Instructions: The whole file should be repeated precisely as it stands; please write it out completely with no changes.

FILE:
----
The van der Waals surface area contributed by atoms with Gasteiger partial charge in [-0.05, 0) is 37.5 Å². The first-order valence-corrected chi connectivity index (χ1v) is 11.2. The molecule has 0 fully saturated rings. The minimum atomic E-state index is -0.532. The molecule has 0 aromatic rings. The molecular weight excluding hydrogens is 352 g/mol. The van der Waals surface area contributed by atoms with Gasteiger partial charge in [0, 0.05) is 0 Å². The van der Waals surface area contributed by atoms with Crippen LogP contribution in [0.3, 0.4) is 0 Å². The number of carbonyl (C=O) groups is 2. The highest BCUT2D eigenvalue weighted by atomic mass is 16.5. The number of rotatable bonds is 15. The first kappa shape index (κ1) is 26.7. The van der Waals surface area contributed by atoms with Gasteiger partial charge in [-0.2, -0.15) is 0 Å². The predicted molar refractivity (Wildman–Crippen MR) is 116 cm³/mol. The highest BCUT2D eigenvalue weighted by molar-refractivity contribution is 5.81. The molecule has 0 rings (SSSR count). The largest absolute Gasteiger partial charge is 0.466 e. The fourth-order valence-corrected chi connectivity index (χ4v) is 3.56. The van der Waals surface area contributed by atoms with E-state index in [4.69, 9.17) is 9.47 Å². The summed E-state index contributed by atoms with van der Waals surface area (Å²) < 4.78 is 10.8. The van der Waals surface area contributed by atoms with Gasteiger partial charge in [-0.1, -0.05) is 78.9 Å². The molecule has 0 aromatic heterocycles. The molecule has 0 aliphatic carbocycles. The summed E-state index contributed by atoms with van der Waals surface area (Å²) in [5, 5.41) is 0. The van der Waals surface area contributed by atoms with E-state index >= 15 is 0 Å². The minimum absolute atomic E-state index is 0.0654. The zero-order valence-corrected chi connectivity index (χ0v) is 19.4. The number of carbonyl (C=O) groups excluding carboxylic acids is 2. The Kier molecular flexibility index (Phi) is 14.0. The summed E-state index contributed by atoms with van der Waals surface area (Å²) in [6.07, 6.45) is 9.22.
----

The van der Waals surface area contributed by atoms with Gasteiger partial charge in [-0.05, 0) is 37.5 Å². The first-order valence-corrected chi connectivity index (χ1v) is 11.2. The molecule has 0 fully saturated rings. The minimum atomic E-state index is -0.532. The molecule has 0 aromatic rings. The molecular weight excluding hydrogens is 352 g/mol. The van der Waals surface area contributed by atoms with Gasteiger partial charge in [0, 0.05) is 0 Å². The van der Waals surface area contributed by atoms with Crippen LogP contribution in [0.3, 0.4) is 0 Å². The number of carbonyl (C=O) groups is 2. The highest BCUT2D eigenvalue weighted by atomic mass is 16.5. The number of rotatable bonds is 15. The first kappa shape index (κ1) is 26.7. The van der Waals surface area contributed by atoms with Gasteiger partial charge in [-0.2, -0.15) is 0 Å². The predicted molar refractivity (Wildman–Crippen MR) is 116 cm³/mol. The highest BCUT2D eigenvalue weighted by molar-refractivity contribution is 5.81. The molecule has 0 rings (SSSR count). The largest absolute Gasteiger partial charge is 0.466 e. The fourth-order valence-corrected chi connectivity index (χ4v) is 3.56. The van der Waals surface area contributed by atoms with E-state index in [4.69, 9.17) is 9.47 Å². The summed E-state index contributed by atoms with van der Waals surface area (Å²) < 4.78 is 10.8. The van der Waals surface area contributed by atoms with Gasteiger partial charge in [-0.1, -0.05) is 78.9 Å². The molecule has 0 aromatic heterocycles. The molecule has 0 aliphatic carbocycles. The summed E-state index contributed by atoms with van der Waals surface area (Å²) in [5, 5.41) is 0. The van der Waals surface area contributed by atoms with E-state index >= 15 is 0 Å². The minimum absolute atomic E-state index is 0.0654. The zero-order valence-corrected chi connectivity index (χ0v) is 19.4. The number of carbonyl (C=O) groups excluding carboxylic acids is 2. The Kier molecular flexibility index (Phi) is 14.0. The summed E-state index contributed by atoms with van der Waals surface area (Å²) in [6.07, 6.45) is 9.22.